By Alex Distefano
By Scott Snowden
By Anna Merlan
By Steve Almond
By Jena Ardell
By Jon Campbell
By Alan Scherstuhl
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"New York City has come a long way in the past 15 years," Vallone said. "We cannot allow ourselves to slip back into complacency, even on crimes such as graffiti, because give criminals an inch and they will take a mile."
Martinez agrees with Vallone on one thing: There's more graffiti than ever. But that's it.
The majority of the graffiti writers are working-class, mostly Hispanic or white kids, most under 18. For them New York City isn't profitable at all, literally or figuratively. From health care to education to jobs, the city makes a mockery of the gap between the haves and have-nots. And the have-nots are registering their displeasure by marking up apart- ment buildings, bridges, walls, billboards, and store gratings.
"What has been done for the working class in this city lately?" Martinez asks. "Repression leads to aggression. Ask Freud why."
He goes on: "They can try stopping graf but the real problem is alienation. Alienation has increased and people need something, they need an identity. They're saying, 'Fuck the way I feel. I don't want to feel like that anymore. I want to be somebody.' "
Martinez says if guys like Vallone don't understand that, fuck 'em. "Great art was never legal," he says. "Every art movement has always been met by opposition."
But never in the 40-year history of popularized graffiti has there been such a concerted opposition.
In January 2005, Mayor Bloomberg announced the creation of a new command structure in the NYPD to address graffiti. Since then, graffiti arrests have skyrocketed. That first year, arrests spiked 79 percent. Through December 17, 2006, the NYPD arrested 2,865 taggers, more than eight a day, for another 15 percent increase.
And Siandre's case sets a precedent graffiti vandals can now get jail.
Before his incarceration, Siandre was relieved to know he was avoiding state prison, where he only half-joked, "I'd be somebody's bitch." But Rikers houses, among other miscreants, murderers, rapists, and gang members awaiting trial. Asked if he was concerned about locking a skinny, young graffiti vandal up alongside such hard cases, Vallone shrugged. "Everyone's responsible for their own actions," he said.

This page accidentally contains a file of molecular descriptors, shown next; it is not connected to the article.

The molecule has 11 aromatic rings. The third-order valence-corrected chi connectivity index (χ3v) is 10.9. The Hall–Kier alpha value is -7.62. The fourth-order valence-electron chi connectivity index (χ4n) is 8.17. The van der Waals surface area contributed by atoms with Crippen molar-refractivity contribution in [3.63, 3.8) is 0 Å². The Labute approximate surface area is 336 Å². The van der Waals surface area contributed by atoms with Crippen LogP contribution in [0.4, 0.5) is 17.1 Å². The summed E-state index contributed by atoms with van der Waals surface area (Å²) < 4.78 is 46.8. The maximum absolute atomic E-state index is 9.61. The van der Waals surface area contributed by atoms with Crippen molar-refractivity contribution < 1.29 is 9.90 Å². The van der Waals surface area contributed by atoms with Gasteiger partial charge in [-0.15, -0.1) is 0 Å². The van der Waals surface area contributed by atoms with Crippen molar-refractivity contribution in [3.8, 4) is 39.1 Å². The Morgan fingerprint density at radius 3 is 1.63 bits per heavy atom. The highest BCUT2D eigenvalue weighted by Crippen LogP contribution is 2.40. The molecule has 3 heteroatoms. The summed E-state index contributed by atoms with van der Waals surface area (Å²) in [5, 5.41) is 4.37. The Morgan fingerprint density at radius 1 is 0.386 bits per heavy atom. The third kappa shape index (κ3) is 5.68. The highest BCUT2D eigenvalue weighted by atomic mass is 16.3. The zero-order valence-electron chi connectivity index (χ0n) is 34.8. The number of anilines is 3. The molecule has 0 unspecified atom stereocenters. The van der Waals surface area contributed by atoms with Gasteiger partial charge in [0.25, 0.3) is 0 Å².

Last Saturday, Siandre turned 29.In addition to that birthday, he's "celebrated" Christmas, New Year's, and Valentine's Day at Rikers' Otis Bantum Correctional Center.
Some days he rises at 4 a.m., breakfast time, and scarfs down some cereal. Usually, however, he sleeps in until 8, 9, or even 10 on an uncomfortably thin mattress in a room with about 50 other inmates. Hispanics stay on one side, blacks on the other. Siandre is sandwiched in the middle.
Siandre draws, reads, lifts weights, does push-ups, and plays handball. Lunch at 11, dinner at 5. The prisoners get only minutes to eat the typically disgusting food. Lights out at 11. His girlfriend visits a couple times a week and he gets to make two phone calls a day.
The showers have individual stalls and he has no fear of being raped or otherwise brutalized. In fact, he immediately ingratiated himself by drawing graffiti-style Christmas cards for his cellmates in exchange for cigarettes. And recently jail officials tapped him to paint a mural, a No. 7 train, in a room where visitors are checked in.
Jails "sucks," he says, but mostly because it's boring and loud. A group of guys in the unit yell "Yoooooo" back and forth all day.
Once released, Siandre hopes to parlay the publicity from his case into a legitimate graffiti career, doing contract pieces for businesses and trying to sell his work in art galleries. By then, according to the city's prisoner-cost estimates, the taxpayers will have laid out just over $33,000 for Siandre's six months at Rikers.
"I could've been out cleaning up 'Kikos,' but I'm just sitting here doing nothing," he says. "It was their call."